Friday, 13 January 2012

Incorporate Lessons From Report Of The National Reconciliation Commission In Training Of Security Services PersonnelNow!

If true, then the shocking and totally unacceptable story of the apparent assaulting of journalists from the Daily Guide - amongst them, Ms Gifty Lawson, a photo-journalist - by individuals alleged to be officers of the Bureau of National Investigations (BNI), is yet another example of the urgent need to incorporate lessons learnt from the sittings of the National Reconciliation Commission (NRC), into the training courses of all our security agencies.

It is typical of the perfidious Kufuor & Co that when they received the NRC's report, no such thing was thought of - because the sittings were meant to serve a political purpose: embarrass ex-President Rawlings and his closest associates over the years - such as Kojo Tsikata and Tsatsu Tsikata.

Naturally, those of us who recommended that that ought to be done, were simply ignored - because we were not regime praise-singers. But, clearly, the time has now come for the security services, to incorporate lessons from the report of the NRC, into the training of all their personnel.

For years, since the overthrow of Nkrumah in 1966, a culture of illegality has evolved in our secret services - reaching its apogee in the dark-days-of-impunity, during the tenure of the perfidious Kufuor & Co.

Amongst their many sins, were: the psychological torture of innocents; illegal detentions; the entrapment-of-innocents by agent provocateurs - an example being Victor Smith's entrapment and subsequent trial for allegedly threatening to kill Kweku Baako and Margeret Amoakohene; and, today, the tapping of phones and hacking into emails.

It must cease forthwith - for they are all building blocks for a future tyranny.

Let Mr. Yaw Donkor make the implementation of the same kinds of reforms that the UK's secret services have made to ensure that their agents always act within the law - except when terrorism is involved - his goal and preferred legacy.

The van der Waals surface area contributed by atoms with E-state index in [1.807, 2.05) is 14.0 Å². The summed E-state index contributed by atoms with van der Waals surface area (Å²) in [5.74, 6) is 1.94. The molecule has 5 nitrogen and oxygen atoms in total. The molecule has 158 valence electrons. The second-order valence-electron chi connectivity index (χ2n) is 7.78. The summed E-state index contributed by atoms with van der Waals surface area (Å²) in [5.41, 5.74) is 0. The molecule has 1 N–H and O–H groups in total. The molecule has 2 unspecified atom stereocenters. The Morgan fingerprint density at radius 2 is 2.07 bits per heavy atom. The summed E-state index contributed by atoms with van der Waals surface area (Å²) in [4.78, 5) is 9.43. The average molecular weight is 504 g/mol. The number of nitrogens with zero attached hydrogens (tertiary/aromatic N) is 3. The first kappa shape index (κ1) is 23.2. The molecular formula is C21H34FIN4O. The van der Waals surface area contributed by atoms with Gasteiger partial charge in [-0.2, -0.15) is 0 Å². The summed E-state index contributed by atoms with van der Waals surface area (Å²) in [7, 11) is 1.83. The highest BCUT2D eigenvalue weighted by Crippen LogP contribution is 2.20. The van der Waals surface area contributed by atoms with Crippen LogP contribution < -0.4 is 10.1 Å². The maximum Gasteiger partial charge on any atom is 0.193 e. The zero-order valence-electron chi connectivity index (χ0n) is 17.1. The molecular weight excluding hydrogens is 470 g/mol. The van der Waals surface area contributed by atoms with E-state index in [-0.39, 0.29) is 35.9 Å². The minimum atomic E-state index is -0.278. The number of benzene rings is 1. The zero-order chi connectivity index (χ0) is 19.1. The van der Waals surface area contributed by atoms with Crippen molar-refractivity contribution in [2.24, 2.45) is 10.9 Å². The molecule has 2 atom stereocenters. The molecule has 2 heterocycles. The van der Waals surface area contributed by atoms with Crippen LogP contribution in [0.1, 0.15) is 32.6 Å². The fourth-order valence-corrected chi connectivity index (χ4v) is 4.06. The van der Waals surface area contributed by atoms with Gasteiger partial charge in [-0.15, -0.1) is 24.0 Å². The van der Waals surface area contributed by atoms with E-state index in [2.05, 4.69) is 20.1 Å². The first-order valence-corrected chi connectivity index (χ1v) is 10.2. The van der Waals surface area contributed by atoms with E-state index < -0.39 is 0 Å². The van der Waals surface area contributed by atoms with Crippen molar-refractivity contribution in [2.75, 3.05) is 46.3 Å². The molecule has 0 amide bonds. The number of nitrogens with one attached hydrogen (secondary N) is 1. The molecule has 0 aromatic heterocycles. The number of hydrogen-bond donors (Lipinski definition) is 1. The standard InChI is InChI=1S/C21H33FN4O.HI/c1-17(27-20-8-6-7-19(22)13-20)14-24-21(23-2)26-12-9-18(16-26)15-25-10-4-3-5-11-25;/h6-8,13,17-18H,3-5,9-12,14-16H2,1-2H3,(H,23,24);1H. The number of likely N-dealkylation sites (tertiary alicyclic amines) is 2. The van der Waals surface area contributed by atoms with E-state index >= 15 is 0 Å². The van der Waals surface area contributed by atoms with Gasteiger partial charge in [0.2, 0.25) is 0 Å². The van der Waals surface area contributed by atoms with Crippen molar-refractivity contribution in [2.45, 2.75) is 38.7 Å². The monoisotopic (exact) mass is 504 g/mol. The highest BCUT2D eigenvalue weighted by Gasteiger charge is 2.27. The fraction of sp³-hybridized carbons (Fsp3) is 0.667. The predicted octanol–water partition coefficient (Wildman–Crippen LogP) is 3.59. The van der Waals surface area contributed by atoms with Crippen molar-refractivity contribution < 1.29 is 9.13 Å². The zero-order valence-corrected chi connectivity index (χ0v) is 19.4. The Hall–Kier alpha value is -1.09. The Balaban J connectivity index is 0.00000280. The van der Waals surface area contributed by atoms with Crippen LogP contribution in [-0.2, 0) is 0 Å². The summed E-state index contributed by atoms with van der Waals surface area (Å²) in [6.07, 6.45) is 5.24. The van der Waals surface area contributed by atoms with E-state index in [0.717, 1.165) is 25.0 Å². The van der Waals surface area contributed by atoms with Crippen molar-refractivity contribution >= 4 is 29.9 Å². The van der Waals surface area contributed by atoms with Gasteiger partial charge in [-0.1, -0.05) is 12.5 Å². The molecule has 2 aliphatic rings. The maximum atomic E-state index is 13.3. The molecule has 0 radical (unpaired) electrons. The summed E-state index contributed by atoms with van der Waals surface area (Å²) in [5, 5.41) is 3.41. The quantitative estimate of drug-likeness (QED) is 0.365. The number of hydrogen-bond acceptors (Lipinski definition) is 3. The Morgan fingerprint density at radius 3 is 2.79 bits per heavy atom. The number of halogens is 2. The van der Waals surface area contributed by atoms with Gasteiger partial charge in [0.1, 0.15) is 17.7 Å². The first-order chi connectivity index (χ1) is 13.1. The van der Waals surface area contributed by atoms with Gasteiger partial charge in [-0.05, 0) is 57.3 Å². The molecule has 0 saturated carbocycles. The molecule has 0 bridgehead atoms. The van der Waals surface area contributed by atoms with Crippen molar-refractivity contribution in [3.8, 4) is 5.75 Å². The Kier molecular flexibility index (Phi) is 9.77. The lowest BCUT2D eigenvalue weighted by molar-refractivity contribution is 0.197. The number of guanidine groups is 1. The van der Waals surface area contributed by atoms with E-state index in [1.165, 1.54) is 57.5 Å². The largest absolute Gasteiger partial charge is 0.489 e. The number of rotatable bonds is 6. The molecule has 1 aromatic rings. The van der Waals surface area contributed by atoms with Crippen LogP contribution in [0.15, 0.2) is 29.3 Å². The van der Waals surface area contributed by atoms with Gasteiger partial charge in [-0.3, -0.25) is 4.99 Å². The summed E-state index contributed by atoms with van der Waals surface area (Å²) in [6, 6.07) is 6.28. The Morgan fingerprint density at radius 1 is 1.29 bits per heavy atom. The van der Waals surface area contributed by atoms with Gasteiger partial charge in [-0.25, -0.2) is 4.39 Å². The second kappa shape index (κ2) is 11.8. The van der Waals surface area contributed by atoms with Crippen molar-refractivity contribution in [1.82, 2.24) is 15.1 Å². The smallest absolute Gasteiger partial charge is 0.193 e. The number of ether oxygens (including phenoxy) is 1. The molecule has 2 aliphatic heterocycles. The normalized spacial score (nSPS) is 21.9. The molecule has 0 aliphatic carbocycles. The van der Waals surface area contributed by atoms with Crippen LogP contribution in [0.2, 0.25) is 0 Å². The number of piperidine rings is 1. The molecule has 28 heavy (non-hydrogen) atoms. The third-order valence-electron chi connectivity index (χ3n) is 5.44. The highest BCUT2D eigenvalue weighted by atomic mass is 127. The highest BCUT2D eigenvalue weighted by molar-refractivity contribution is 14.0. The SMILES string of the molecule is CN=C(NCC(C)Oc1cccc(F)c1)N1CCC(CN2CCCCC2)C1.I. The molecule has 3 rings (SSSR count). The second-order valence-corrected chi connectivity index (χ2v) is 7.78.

In our democracy, the secret services must always seek approval from judges, in the law courts, before detaining people, tapping phones and hacking email accounts.

Above all, they must understand that they are not undercover wings of ruling parties - and that critics of our rulers are neither traitors nor subversionists. Period.

I am no fan of the Daily Guide - indeed only yesterday I was castigating them in a blog posting - but it is a newspaper, and in our democracy, the media plays a watchdog role for society. So I sympathise with them in this particular instance.

Individual journalists - no matter how unprofessional their work might be, incidentally - in a sense embody the right to freedom of expression of all Ghanaians in our democracy.

The alleged assault on Ms. Gifty Lawson, and her subsequent detention, amount to an assault on freedom of expression in Ghana, and an attempt to suppress our right to free speech, no less - and that cannot be tolerated in our democracy.

If all the facts in the story now in the public domain, are true, then the Daily Guide must head straight for court - and sue the BNI: and hopefully get the law courts to order it to pay a huge sum in compensation to Ms. Gifty Lawson.

It is time someone brought such a case before the law courts, so that a definitive judgement can be delivered, which clearly sets the boundaries, beyond which personnel of the security services, cannot, and must not cross, in their daily interactions with the civilian population.

Why brandish weapons in the grounds of the law courts - in arresting a fragile and unarmed female journalist, I ask? If true, then that was totally wrong - and highly irresponsible. And all the officers involved must be disciplined.

Individuals who serve in the security services of today, must understand clearly, that we no longer live under the jack-boots of tyrants in uniform who wield unfettered power.

The highly intelligent and well-spoken director of the BNI, Mr. Yaw Donkor, must ensure that all the officers under him understand perfectly that they are employed by Ghanaian taxpayers, to serve them - not brutalise Ghanaian citizens and their kith and kin with impunity.

He must recommend to his superiors that the lessons from the sittings of the NRC, contained in its final report, are incorporated into the training of all those whose work it is to secure the safety of the general public, and that of the Republic of Ghana.

That will finally ensure that in our democracy, the personnel of the security services, always treat the civilian population with respect, tolerance and understanding. A word to the wise...

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